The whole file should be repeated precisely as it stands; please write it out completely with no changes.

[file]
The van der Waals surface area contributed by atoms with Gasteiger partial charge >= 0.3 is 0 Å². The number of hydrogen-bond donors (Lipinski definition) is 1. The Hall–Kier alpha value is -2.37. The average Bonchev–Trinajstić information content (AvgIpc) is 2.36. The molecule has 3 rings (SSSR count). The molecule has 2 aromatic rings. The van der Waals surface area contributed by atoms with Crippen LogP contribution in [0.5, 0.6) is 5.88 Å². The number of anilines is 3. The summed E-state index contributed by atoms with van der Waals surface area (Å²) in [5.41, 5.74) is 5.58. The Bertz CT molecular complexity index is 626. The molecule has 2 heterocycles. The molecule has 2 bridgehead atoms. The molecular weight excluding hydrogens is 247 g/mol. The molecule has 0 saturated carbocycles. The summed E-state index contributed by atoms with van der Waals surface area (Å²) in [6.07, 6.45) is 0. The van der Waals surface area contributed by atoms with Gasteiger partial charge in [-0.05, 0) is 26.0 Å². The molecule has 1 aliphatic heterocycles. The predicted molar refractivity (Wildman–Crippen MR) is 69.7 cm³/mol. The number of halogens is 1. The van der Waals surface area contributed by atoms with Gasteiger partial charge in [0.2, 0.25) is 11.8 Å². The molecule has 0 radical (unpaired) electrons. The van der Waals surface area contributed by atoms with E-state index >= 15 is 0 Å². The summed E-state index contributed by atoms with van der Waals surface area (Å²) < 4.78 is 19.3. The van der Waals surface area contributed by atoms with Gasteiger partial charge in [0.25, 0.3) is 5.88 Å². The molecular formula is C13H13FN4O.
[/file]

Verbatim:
The van der Waals surface area contributed by atoms with Gasteiger partial charge >= 0.3 is 0 Å². The number of hydrogen-bond donors (Lipinski definition) is 1. The Hall–Kier alpha value is -2.37. The average Bonchev–Trinajstić information content (AvgIpc) is 2.36. The molecule has 3 rings (SSSR count). The molecule has 2 aromatic rings. The van der Waals surface area contributed by atoms with Crippen LogP contribution in [0.5, 0.6) is 5.88 Å². The number of anilines is 3. The summed E-state index contributed by atoms with van der Waals surface area (Å²) in [5.41, 5.74) is 5.58. The Bertz CT molecular complexity index is 626. The molecule has 2 heterocycles. The molecule has 2 bridgehead atoms. The molecular weight excluding hydrogens is 247 g/mol. The molecule has 0 saturated carbocycles. The summed E-state index contributed by atoms with van der Waals surface area (Å²) in [6.07, 6.45) is 0. The van der Waals surface area contributed by atoms with Gasteiger partial charge in [-0.05, 0) is 26.0 Å². The molecule has 1 aliphatic heterocycles. The predicted molar refractivity (Wildman–Crippen MR) is 69.7 cm³/mol. The number of halogens is 1. The van der Waals surface area contributed by atoms with Gasteiger partial charge in [0.2, 0.25) is 11.8 Å². The molecule has 0 radical (unpaired) electrons. The van der Waals surface area contributed by atoms with E-state index >= 15 is 0 Å². The summed E-state index contributed by atoms with van der Waals surface area (Å²) < 4.78 is 19.3. The van der Waals surface area contributed by atoms with Gasteiger partial charge in [0.25, 0.3) is 5.88 Å². The molecular formula is C13H13FN4O.